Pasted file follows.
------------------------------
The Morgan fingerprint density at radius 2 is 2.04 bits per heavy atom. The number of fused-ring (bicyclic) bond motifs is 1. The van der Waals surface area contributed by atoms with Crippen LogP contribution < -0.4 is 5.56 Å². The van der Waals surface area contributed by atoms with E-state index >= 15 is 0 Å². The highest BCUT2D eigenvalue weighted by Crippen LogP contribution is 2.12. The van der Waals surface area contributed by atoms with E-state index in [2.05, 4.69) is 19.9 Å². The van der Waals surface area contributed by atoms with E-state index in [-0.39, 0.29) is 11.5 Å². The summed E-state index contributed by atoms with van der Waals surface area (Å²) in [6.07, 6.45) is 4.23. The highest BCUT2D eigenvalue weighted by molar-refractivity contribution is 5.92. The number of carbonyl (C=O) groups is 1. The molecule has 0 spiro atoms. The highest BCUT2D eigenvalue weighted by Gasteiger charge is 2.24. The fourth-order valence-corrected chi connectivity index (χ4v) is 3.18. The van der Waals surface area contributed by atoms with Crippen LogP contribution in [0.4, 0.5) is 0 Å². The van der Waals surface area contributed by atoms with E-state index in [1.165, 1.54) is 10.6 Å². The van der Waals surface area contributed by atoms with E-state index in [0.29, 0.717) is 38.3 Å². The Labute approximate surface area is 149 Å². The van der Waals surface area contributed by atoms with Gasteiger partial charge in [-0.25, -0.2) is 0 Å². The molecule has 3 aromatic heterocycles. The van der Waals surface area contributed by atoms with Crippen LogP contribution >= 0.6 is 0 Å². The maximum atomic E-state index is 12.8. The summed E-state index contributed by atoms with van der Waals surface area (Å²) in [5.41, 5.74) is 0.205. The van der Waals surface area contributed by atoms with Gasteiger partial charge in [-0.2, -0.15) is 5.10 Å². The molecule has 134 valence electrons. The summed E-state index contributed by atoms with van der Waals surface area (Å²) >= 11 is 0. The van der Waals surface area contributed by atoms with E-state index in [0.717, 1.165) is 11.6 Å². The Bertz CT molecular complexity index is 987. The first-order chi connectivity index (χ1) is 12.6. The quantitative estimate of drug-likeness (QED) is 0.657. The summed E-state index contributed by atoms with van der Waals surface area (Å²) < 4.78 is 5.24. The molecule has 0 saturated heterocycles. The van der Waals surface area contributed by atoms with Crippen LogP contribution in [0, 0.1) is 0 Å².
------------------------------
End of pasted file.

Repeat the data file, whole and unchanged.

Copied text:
The Morgan fingerprint density at radius 2 is 2.04 bits per heavy atom. The number of fused-ring (bicyclic) bond motifs is 1. The van der Waals surface area contributed by atoms with Crippen LogP contribution < -0.4 is 5.56 Å². The van der Waals surface area contributed by atoms with E-state index >= 15 is 0 Å². The highest BCUT2D eigenvalue weighted by Crippen LogP contribution is 2.12. The van der Waals surface area contributed by atoms with E-state index in [2.05, 4.69) is 19.9 Å². The van der Waals surface area contributed by atoms with E-state index in [-0.39, 0.29) is 11.5 Å². The summed E-state index contributed by atoms with van der Waals surface area (Å²) in [6.07, 6.45) is 4.23. The highest BCUT2D eigenvalue weighted by molar-refractivity contribution is 5.92. The number of carbonyl (C=O) groups is 1. The molecule has 0 spiro atoms. The highest BCUT2D eigenvalue weighted by Gasteiger charge is 2.24. The fourth-order valence-corrected chi connectivity index (χ4v) is 3.18. The van der Waals surface area contributed by atoms with Crippen LogP contribution in [0.4, 0.5) is 0 Å². The van der Waals surface area contributed by atoms with E-state index in [1.165, 1.54) is 10.6 Å². The van der Waals surface area contributed by atoms with E-state index in [0.29, 0.717) is 38.3 Å². The Labute approximate surface area is 149 Å². The van der Waals surface area contributed by atoms with Gasteiger partial charge in [-0.25, -0.2) is 0 Å². The molecule has 3 aromatic heterocycles. The van der Waals surface area contributed by atoms with Crippen LogP contribution >= 0.6 is 0 Å². The maximum atomic E-state index is 12.8. The summed E-state index contributed by atoms with van der Waals surface area (Å²) in [5.41, 5.74) is 0.205. The van der Waals surface area contributed by atoms with Gasteiger partial charge in [-0.2, -0.15) is 5.10 Å². The molecule has 134 valence electrons. The summed E-state index contributed by atoms with van der Waals surface area (Å²) >= 11 is 0. The van der Waals surface area contributed by atoms with E-state index in [0.717, 1.165) is 11.6 Å². The Bertz CT molecular complexity index is 987. The first-order chi connectivity index (χ1) is 12.6. The quantitative estimate of drug-likeness (QED) is 0.657. The summed E-state index contributed by atoms with van der Waals surface area (Å²) < 4.78 is 5.24. The molecule has 0 saturated heterocycles. The van der Waals surface area contributed by atoms with Crippen LogP contribution in [0, 0.1) is 0 Å².